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Artist and gallery owner has perfected art of arts advocacy

During Vicki Richardson’s 36 years in Southern Nevada, she has pursued her passion for art on several parallel tracks.

She taught art to students in the Clark County School District for about 18 years. As founder of the nonprofit Left of Center Art Gallery & Studio, 2207 W. Gowan Road, North Las Vegas, she has mentored, cultivated and brought together African-American and a palette of multicultural artists, offering them studio and gallery space and constant encouragement.

She’s also a longtime advocate of public art as well as an artist whose latest exhibition of paintings, “After Images,” will run from Thursday to April 11 at the Las Vegas City Hall Chamber Gallery.

Oh, and there’s one other track: Richardson owns three Auntie Anne’s Pretzels stores here that help financially support her gallery and her art.

Richardson laughs. “One cannot survive by art alone.”

Richardson, 74, was born in Wilmington, Delaware, and attended college during the ’60s and ’70s. The civil rights movement and political and social tumult of the time inform her art even today. She showed artistic promise early and, at 16, taught art at a local community center. Yet, when she entered Fisk University in Nashville, it was to major in religion and philosophy.

“I thought of my art like a God-given talent that I could share with people,” she explains, “but I never thought I’d end up going into it as a career.”

But after changing her academic focus to art and earning degrees at Fisk and the University of Chicago, she taught for several years, always to inner-city high school students, in various cities back East before moving to Las Vegas. She taught art at Rancho — a school she had asked for because of its ethnic and racial diversity — and Cheyenne high schools as she continued to create her own art. In 1992, Richardson founded Left of Center gallery as a gathering place for African-American artists, a vehicle for mentoring young artists and a multicultural space where artists could make and show their work. It also houses, Richardson says, the largest collection of African art in Nevada.

Today, Left of Center gallery is as much community center as it is art studio and gallery. During weekly open houses on Saturdays, community members are invited to stop by to meet artists and watch them work. “That’s what makes our gallery a little bit different,” Richardson says.

Richardson and her husband of 36 years, Louis Richardson, a contractor, have four now-adult children. They’re not artists, but all, she says, smiling, “are creative.”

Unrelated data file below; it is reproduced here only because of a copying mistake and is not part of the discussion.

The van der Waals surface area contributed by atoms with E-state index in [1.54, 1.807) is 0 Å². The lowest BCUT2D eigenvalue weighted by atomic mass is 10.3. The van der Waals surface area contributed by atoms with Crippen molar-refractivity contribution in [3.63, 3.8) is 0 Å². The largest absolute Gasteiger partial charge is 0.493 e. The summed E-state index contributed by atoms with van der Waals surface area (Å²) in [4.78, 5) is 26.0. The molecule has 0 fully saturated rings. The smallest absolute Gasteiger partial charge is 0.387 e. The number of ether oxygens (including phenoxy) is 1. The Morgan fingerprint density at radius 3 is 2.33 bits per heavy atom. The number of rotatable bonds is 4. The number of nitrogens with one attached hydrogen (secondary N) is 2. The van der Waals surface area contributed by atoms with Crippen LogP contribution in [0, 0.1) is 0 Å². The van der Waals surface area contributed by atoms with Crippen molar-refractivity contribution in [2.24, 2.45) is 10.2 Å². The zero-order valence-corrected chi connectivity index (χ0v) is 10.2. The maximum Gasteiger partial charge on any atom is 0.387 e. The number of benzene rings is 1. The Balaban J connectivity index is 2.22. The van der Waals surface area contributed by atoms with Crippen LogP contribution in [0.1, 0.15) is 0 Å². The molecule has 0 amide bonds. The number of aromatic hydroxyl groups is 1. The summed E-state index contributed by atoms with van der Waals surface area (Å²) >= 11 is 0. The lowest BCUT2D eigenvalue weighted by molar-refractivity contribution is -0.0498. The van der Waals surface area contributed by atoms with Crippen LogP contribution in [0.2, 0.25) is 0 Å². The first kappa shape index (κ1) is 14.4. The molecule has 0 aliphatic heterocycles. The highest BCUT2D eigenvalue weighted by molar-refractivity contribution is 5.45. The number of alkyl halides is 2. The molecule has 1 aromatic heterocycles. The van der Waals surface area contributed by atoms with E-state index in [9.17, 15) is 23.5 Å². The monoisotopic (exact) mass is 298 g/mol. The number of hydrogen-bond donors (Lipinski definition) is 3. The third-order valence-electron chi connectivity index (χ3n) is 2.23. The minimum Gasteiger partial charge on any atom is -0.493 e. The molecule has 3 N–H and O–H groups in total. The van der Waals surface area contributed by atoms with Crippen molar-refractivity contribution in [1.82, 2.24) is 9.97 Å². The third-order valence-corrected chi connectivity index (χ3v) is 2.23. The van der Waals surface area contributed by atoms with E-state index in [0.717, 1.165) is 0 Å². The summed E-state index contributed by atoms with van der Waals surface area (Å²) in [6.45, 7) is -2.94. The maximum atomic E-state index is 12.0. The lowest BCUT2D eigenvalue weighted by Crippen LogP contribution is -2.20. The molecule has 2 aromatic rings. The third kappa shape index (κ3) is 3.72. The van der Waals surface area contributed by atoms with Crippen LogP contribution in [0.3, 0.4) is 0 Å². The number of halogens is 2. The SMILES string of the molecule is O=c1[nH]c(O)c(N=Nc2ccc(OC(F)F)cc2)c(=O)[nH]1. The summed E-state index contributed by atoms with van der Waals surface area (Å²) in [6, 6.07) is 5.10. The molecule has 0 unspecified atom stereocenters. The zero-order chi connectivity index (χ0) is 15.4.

Review-Journal: You had planned to study religion and philosophy in college but decided to study art. What happened?

Vicki Richardson: I went over to the art department and I had some sketches and things I had done that I was going to do to illustrate a paper I was going to do, and the head of the art department was there. I wasn’t thinking of (studying art), but I guess he was thinking of it. … Also, I liked the casualness of (the art department). You have to realize, I went to college in the ’60s, and I went to a black college in the South, and we were not allowed to wear pants, we were, most of the time, going to class in heels, and you had to be very well-dressed and wear gloves at times. So in all of this atmosphere, the art studios were so relaxed, and you could wear a smock, you could wear your jeans. It was very casual. But it was a lot of hard work.

Did the civil rights and political and social atmosphere of those times influence your work?

It definitely had an effect on me, and if you were to look at some of my work during that time, you could definitely see the difference. I mean, I had raised fists and Molotov cocktails, and I have a piece right across the way that shows that (smiles). But I think that the artist does have a way of expressing different political views and different social issues, and they should take the opportunity to do that. I definitely did. And it doesn’t mean you have to do it every day and in every painting, but I think sometimes you just get kind of fed up and you say, “I have to get this off my chest,” and art is a good way to do that.

What was Las Vegas like when you arrived?

It was very hard to get your work in galleries here. They’d just say they didn’t have an audience here. … But I met two people early on and we actually set up our studios in the same place, so we supported each other. … We started exhibiting together and encouraging each other to participate in what was going on.

You’ve long been an advocate of public art. Why should people care about public art?

It’s art they can actually see right in their neighborhoods, that they can ride by, that they can go up and explore and touch and really have a relationship with. Public art sort of begins to identify a neighborhood. It gives you a lot of pride in the piece and a discussion take-off point.

What should people understand about the value of art in their lives?

I do feel that they need to understand that it just gives another dimension to your life. It opens your eyes to different cultures and different experiences. It’s like reading a good book. … I think there should be an art gallery in every community, a place where people can come to learn and be inspired and watch the whole creative process, and that’s what we try to do here (at Left of Center).

Contact John Przybys at jprzybys@reviewjournal.com or 702-383-0280. Follow @JJPrzybys on Twitter.

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